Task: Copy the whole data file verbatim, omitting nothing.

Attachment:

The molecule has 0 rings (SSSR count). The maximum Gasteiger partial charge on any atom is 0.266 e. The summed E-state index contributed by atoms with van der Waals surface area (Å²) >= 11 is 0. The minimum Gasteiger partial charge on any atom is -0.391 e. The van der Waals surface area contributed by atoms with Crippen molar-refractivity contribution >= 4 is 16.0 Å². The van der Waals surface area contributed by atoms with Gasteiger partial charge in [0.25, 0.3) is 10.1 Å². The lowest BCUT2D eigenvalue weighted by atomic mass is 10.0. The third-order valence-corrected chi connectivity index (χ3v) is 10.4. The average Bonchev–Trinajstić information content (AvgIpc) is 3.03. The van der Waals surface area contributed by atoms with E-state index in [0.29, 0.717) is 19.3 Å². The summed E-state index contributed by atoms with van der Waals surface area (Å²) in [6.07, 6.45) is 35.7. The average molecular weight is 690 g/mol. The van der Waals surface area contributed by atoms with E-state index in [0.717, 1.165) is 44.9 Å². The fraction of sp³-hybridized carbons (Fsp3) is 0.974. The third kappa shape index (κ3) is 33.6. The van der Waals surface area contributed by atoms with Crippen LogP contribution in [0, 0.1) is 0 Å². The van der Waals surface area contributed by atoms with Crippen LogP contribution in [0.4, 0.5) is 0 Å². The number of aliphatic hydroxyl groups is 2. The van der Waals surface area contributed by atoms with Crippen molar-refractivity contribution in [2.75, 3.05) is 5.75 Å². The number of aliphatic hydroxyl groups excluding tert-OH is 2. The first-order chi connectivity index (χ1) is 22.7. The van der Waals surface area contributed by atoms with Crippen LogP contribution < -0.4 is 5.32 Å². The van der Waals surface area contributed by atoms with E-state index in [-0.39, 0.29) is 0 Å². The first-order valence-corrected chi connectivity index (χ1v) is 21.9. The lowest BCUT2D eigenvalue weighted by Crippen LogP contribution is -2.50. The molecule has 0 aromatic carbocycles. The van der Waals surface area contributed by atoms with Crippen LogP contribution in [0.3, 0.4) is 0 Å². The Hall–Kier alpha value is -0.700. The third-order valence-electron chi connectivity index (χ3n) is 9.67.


The molecule has 0 rings (SSSR count). The maximum Gasteiger partial charge on any atom is 0.266 e. The summed E-state index contributed by atoms with van der Waals surface area (Å²) >= 11 is 0. The minimum Gasteiger partial charge on any atom is -0.391 e. The van der Waals surface area contributed by atoms with Crippen molar-refractivity contribution >= 4 is 16.0 Å². The van der Waals surface area contributed by atoms with Gasteiger partial charge in [0.25, 0.3) is 10.1 Å². The lowest BCUT2D eigenvalue weighted by atomic mass is 10.0. The third-order valence-corrected chi connectivity index (χ3v) is 10.4. The average Bonchev–Trinajstić information content (AvgIpc) is 3.03. The van der Waals surface area contributed by atoms with E-state index in [0.29, 0.717) is 19.3 Å². The summed E-state index contributed by atoms with van der Waals surface area (Å²) in [6.07, 6.45) is 35.7. The average molecular weight is 690 g/mol. The van der Waals surface area contributed by atoms with E-state index in [0.717, 1.165) is 44.9 Å². The fraction of sp³-hybridized carbons (Fsp3) is 0.974. The third kappa shape index (κ3) is 33.6. The van der Waals surface area contributed by atoms with Crippen LogP contribution in [0, 0.1) is 0 Å². The van der Waals surface area contributed by atoms with Crippen LogP contribution in [0.4, 0.5) is 0 Å². The number of aliphatic hydroxyl groups is 2. The van der Waals surface area contributed by atoms with Crippen molar-refractivity contribution in [2.75, 3.05) is 5.75 Å². The number of aliphatic hydroxyl groups excluding tert-OH is 2. The first-order chi connectivity index (χ1) is 22.7. The van der Waals surface area contributed by atoms with Crippen LogP contribution < -0.4 is 5.32 Å². The van der Waals surface area contributed by atoms with E-state index in [-0.39, 0.29) is 0 Å². The first-order valence-corrected chi connectivity index (χ1v) is 21.9. The lowest BCUT2D eigenvalue weighted by Crippen LogP contribution is -2.50. The molecule has 0 aromatic carbocycles. The van der Waals surface area contributed by atoms with Crippen LogP contribution in [0.3, 0.4) is 0 Å². The Hall–Kier alpha value is -0.700. The third-order valence-electron chi connectivity index (χ3n) is 9.67.